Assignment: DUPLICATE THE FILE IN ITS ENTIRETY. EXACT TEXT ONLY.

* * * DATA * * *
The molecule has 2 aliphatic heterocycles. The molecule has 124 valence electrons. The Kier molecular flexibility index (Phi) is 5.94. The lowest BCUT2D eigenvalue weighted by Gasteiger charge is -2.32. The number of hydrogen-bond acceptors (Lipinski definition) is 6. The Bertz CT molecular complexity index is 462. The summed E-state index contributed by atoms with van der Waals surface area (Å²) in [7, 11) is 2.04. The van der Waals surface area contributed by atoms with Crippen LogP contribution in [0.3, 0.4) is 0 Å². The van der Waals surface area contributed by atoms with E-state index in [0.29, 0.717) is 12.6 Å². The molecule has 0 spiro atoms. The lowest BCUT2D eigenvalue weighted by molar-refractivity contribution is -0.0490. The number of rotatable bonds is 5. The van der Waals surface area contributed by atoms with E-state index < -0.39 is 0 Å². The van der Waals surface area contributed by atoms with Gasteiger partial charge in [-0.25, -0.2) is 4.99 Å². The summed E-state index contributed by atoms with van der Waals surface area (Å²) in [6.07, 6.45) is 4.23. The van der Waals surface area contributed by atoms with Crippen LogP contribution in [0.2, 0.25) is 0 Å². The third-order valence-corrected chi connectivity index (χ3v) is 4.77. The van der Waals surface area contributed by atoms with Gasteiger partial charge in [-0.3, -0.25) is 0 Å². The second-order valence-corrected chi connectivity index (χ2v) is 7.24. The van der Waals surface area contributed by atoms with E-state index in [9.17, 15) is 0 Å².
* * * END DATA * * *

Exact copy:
The molecule has 2 aliphatic heterocycles. The molecule has 124 valence electrons. The Kier molecular flexibility index (Phi) is 5.94. The lowest BCUT2D eigenvalue weighted by Gasteiger charge is -2.32. The number of hydrogen-bond acceptors (Lipinski definition) is 6. The Bertz CT molecular complexity index is 462. The summed E-state index contributed by atoms with van der Waals surface area (Å²) in [7, 11) is 2.04. The van der Waals surface area contributed by atoms with Crippen LogP contribution in [0.3, 0.4) is 0 Å². The van der Waals surface area contributed by atoms with E-state index in [0.29, 0.717) is 12.6 Å². The molecule has 0 spiro atoms. The lowest BCUT2D eigenvalue weighted by molar-refractivity contribution is -0.0490. The number of rotatable bonds is 5. The van der Waals surface area contributed by atoms with E-state index < -0.39 is 0 Å². The van der Waals surface area contributed by atoms with Gasteiger partial charge in [-0.25, -0.2) is 4.99 Å². The summed E-state index contributed by atoms with van der Waals surface area (Å²) in [6.07, 6.45) is 4.23. The van der Waals surface area contributed by atoms with Crippen LogP contribution in [0.2, 0.25) is 0 Å². The third-order valence-corrected chi connectivity index (χ3v) is 4.77. The van der Waals surface area contributed by atoms with Gasteiger partial charge in [-0.3, -0.25) is 0 Å². The second-order valence-corrected chi connectivity index (χ2v) is 7.24. The van der Waals surface area contributed by atoms with E-state index in [9.17, 15) is 0 Å².